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ARTICLE |

Self-Help: Concepts and Applications

Monnie Callan, CSW
JAMA. 1992;268(21):3137. doi:10.1001/jama.1992.03490210125052.
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ABSTRACT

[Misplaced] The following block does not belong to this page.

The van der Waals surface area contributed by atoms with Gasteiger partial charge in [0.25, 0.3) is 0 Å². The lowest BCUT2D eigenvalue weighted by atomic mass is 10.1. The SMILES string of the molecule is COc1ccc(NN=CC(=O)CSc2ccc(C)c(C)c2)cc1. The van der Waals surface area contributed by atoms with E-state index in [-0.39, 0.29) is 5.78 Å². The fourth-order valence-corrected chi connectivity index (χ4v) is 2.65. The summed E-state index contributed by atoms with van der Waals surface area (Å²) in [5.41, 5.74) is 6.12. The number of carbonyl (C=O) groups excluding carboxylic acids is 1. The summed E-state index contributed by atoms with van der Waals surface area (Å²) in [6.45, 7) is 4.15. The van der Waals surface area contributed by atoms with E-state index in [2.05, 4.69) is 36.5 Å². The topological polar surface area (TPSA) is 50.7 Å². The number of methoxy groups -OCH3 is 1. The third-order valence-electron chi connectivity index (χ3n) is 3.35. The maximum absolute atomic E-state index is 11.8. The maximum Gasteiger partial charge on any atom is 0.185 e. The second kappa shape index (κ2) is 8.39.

Passing by an urban playground one may see knots of young mothers on park benches absorbed in conversations about when to start feeding orange juice and where to find a babysitter for the return to work. Other new mothers become a source of solace, friendship, and information, and of outgrown baby clothes. Self-help groups are probably as old as the human race, from hunting parties to barn raisings, but in the 1980s organized self-help groups became more open and legitimated in US culture. As indicated in a recent New York Times article ("O.K. on the Self-Realization; What About the Economy?" by Maureen Dowd, July 27, 1992, p Al), the Democratic party convention brought a whole new self-help flavor to political discourse, in sharp contrast to 1972 when Senator Thomas Eagleton was deemed unfit for vice-presidential candidacy when it was revealed that he had once been treated with electroconvulsive therapy for

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